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Image of a large assortment of vegetables.
This is the time to bring out those seed catalogs, check out seed company websites, put another log on the fire and let the dreaming begin!

Over the Garden Fence: Spring Garden Daydreams

By Michele Nowak-Sharkey, Master Gardener of Mariposa County

In the winter months, more time is spent inside than outside when it comes to the garden. Although there are still things do such as pruning and mulching, the dreaming part of gardening is reserved for the colder, precipitation-filled days of the year.

Image of a large variety of pumpkins.

Image by Maxx Girr.

However, before being swayed to purchase dozens of seed varieties by the photos of cauliflower bigger than a 4-year old’s head or tomatoes that only Photoshop could make look so perfect, take a mind’s eye stroll through last year’s garden. Read your scribbled notes about plant failures or scroll through photos of your garden harvest. Refreshed in memory with the information learned from last year, you can view those veggie beauty pageant contestants with open eyes about what might be successful plants for your garden this year.

Treat Your Seed Catalogs Like a Book
Image of someone pouring out pumpkin seeds into their hand.

Image by Jonathan Kemper.

Chances are you will order from more than one seed company. The first step is to read your seed catalog like a book. Lots of valuable information is there under those glossy photos such as heat tolerance, disease resistance, planting zone, fruit color, fruit & plant size, taste, days to maturity and length of harvest.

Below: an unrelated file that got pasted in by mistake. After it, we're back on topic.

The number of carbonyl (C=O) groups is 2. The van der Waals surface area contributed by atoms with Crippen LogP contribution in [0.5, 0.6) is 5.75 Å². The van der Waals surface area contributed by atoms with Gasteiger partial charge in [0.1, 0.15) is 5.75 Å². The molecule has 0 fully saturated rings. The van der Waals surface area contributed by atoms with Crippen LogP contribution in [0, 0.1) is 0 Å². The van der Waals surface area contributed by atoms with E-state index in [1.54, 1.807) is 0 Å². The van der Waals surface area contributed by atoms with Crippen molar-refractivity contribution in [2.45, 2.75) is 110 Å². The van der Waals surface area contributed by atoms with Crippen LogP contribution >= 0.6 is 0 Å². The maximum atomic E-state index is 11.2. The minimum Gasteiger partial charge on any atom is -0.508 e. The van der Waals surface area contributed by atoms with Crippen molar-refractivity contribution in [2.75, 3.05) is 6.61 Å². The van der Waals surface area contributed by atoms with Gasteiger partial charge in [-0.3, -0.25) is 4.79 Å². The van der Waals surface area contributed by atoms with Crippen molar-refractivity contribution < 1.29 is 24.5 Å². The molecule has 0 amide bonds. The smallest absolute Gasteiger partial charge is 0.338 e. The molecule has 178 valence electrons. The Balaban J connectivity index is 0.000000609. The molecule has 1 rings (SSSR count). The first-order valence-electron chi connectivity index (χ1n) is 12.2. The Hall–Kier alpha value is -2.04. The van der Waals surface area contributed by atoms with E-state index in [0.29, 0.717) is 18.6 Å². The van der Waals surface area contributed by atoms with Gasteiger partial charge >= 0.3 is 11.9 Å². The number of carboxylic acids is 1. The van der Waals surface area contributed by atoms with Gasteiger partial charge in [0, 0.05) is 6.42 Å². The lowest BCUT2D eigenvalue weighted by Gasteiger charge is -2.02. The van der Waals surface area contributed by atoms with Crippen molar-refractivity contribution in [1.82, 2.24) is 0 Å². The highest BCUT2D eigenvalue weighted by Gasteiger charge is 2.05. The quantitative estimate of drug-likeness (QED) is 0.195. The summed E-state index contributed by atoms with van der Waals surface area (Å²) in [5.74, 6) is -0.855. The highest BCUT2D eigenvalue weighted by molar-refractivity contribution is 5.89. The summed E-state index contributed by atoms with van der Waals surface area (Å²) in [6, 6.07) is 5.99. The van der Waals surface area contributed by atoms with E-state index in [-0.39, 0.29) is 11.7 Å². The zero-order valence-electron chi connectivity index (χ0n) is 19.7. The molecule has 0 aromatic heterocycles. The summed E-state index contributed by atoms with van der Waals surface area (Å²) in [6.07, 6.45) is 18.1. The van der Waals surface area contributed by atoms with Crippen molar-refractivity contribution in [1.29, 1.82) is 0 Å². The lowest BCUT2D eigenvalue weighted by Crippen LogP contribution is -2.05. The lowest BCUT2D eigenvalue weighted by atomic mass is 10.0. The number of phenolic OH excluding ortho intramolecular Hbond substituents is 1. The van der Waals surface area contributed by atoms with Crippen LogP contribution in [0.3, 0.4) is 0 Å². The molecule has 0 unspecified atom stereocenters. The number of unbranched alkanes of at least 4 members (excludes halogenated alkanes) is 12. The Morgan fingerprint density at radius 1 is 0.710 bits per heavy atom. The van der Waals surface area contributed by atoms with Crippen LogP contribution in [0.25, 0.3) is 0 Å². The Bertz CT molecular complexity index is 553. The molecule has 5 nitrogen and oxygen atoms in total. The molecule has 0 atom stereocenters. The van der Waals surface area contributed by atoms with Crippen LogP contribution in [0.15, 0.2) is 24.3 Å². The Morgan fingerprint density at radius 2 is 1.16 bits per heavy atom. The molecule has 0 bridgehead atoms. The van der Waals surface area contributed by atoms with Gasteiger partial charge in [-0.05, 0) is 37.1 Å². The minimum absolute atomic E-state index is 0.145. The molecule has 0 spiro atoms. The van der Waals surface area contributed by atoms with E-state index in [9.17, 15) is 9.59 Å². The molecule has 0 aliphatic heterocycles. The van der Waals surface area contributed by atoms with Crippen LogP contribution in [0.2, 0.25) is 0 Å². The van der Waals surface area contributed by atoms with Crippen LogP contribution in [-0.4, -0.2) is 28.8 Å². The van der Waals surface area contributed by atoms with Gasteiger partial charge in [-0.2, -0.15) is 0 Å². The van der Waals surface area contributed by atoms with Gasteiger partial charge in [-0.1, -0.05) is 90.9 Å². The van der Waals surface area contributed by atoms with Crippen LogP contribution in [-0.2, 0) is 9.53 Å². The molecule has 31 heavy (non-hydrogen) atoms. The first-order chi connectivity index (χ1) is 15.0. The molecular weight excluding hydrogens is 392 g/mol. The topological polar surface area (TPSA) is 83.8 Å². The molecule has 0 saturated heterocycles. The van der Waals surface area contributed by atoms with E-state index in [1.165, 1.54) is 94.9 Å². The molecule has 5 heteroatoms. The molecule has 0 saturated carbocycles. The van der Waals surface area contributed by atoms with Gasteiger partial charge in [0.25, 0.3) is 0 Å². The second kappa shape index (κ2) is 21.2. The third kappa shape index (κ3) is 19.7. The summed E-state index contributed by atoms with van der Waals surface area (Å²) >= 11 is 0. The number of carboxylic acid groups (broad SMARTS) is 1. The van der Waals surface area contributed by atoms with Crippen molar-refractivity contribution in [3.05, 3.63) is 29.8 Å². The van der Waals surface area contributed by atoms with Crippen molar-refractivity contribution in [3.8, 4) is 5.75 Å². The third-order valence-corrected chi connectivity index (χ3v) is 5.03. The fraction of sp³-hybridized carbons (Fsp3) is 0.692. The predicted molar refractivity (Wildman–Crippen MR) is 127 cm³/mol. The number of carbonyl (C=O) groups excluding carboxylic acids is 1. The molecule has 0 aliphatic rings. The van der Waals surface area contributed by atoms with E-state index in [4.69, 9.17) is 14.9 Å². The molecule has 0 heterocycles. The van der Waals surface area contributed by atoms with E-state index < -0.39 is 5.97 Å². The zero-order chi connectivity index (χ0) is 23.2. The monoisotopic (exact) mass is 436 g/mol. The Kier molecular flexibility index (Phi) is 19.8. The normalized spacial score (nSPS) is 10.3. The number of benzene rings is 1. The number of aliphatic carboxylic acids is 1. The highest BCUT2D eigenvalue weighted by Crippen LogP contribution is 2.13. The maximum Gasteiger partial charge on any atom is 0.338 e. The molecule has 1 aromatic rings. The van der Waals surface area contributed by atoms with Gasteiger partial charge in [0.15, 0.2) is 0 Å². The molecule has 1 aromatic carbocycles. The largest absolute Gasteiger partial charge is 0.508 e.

Compare Cost

How many seeds are in the packet? Sometimes more seeds in a packet can mean more waste if your plot is small and you want to have a diversity of veggies in your garden.

Compare companies to get the varieties that fit your taste palette, usage, and the growing habits of your location, at a cost that won’t be too painful if all the plants do not thrive.

Work With What You’ve Got

Is your garden small or is your time limited? Choose vegetables that you really love, or ones that are best when super fresh or too pricey to purchase at the market.


Image of bok choy seedlings in a tray. If you are starting out, begin with easy to grow plants such as beans, beets, carrots, chard, cucumbers, kale, lettuce, peas, spinach, and squash.

For the more experienced gardener, it might be fun to pick one or two plants you have never grown or maybe even tasted. This year might be the one to try growing kohlrabi or bok choy!

If starting your garden from seed seems too much for this year, remember that local nurseries have starter plants. The cost will be a bit more than starting with seeds and the variety will be limited. Either way, if your goal is to thrill at watching a garden grow or hear the crack of the carrot as you chomp down, then start your spring garden daydreams today!

Remember the Master Gardeners of Mariposa are here to support you. Coming soon, details about our Spring Plant sale in April!

About UC Master Gardeners of Mariposa County

UC Master Gardeners of Mariposa County are located at 5009 Fairgrounds Road, Mariposa. For more gardening and event information, visit their website or Facebook page (UC Master Gardeners of Mariposa County).

UC Master Gardeners staff a helpline serving Mariposa County, including Greeley Hill, Coulterville, and Lake Don Pedro. Please contact them at 209-966-7078 or via e-mail at mgmariposa@ucdavis.edu.

Listen to them on the radio at KRYZ 98.5 FM on Wednesdays at 2 p.m and Saturdays at 5 p.m.

Check out this short video on how to prepare your soil for spring gardening! 

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